The Artist

The Artist led the field with six Golden Globes nominations this morning, cementing its status as the front-runner for eventual Oscar honors. The status of the Globes as precursors to the Academy Awards is questionable — the tastes of the membership of the Hollywood Foreign Press Association don’t necessarily jibe with those of the Academy professionals, and the group is sometimes accused of being seduced by star power. (George Clooney, Leonardo DiCaprio, and Brad Pitt are all nominated actors, while Glenn Close and Meryl Streep are very familiar faces in the actress category.) But its selections are still a key pivot point for the awards conversation.

Another point that should be made: The Globes don’t spend time on craft categories like cinematography, sound, or visual effects, but if they help turn industry attention onto a given film, that film can see increased Oscar action across all categories — for one thing, it makes Academy members more likely to check out their screeners for a given film while giving that film a more prestigious aura.

So what do the nods for The Artist signify? The film is widely loved, already earning plaudits from critics groups in New York, Washington (DC), Boston, Las Vegas, and Indiana. And it seems hard to imagine that the Academy will be any less taken by its glowing, classically framed tribute to classical filmmaking. The Globes did hedge their bets in an interesting way, categorizing the melodramatic nostalgia piece as a “comedy or musical” — it will compete primarily with the similarly old-fashioned Midnight in Paris in that category. (It’s hard to imagine 50/50, Bridesmaids, or My Week with Marilyn beating either The Artist or the well-loved Woody Allen film for the prize.)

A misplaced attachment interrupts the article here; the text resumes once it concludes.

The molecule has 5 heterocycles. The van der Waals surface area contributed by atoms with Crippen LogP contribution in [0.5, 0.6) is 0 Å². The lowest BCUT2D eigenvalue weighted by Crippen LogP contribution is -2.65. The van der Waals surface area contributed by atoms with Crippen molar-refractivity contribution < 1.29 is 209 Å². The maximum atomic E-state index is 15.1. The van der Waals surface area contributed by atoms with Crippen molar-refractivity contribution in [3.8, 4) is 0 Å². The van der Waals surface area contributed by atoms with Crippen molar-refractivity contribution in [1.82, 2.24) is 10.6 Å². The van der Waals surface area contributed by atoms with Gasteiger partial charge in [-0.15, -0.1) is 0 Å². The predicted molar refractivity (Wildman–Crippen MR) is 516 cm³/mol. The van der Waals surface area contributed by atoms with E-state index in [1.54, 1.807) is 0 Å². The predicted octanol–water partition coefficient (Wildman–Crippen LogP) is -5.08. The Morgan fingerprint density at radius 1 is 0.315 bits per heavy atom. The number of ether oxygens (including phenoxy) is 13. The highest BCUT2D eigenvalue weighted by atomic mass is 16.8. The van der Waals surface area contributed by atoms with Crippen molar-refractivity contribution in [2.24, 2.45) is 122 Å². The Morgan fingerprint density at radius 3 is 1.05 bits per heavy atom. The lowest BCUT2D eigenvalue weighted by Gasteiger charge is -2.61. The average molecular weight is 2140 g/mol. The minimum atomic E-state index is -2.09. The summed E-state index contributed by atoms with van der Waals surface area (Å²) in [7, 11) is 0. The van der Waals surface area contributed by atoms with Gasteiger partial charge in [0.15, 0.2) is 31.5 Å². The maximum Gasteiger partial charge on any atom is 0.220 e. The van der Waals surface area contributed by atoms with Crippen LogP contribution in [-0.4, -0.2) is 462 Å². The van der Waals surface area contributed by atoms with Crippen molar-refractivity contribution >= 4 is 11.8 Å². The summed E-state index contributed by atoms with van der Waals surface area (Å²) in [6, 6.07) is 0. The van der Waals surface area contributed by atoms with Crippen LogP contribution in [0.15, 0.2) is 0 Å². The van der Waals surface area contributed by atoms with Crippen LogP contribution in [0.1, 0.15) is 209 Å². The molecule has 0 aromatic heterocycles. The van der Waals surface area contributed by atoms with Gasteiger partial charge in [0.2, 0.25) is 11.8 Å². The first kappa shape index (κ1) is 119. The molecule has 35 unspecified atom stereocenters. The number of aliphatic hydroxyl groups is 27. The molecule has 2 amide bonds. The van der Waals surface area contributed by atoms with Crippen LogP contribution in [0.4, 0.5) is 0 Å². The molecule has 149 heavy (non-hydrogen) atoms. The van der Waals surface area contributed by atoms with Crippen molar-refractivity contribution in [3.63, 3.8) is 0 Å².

Given the attention it has received to date, it’s hard to imagine The Artist not getting a Best Picture nomination from the Academy — and nods for cinematography and art direction would seem well earned.

Along with The Artist, the biggest winners in the Globes nominations were The Descendants and The Help, which scored five nominations each. Surprising snubs include shut-outs of The Tree of Life and Extremely Loud and Incredibly Close, both considered Oscar contenders. Spielberg’s War Horse managed a nod for Best Motion Picture and Score, but not director or screenplay. Director David Fincher was hot lost year with The Social Network, but The Girl with the Dragon Tattoo was only recognized for Rooney Mara’s performance as the title character and the score by Trent Reznor and Atticus Ross. And animation fans are already lamenting the absence of Kung Fu Panda 2 in the animated feature film category.

The Globes also honor achievements on television, and the leaders in this year’s line-up are the miniseries Downton Abbey (PBS) and Mildred Pierce (HBO), with four nominations each.

The full nominations line-up is available at the HFPA site: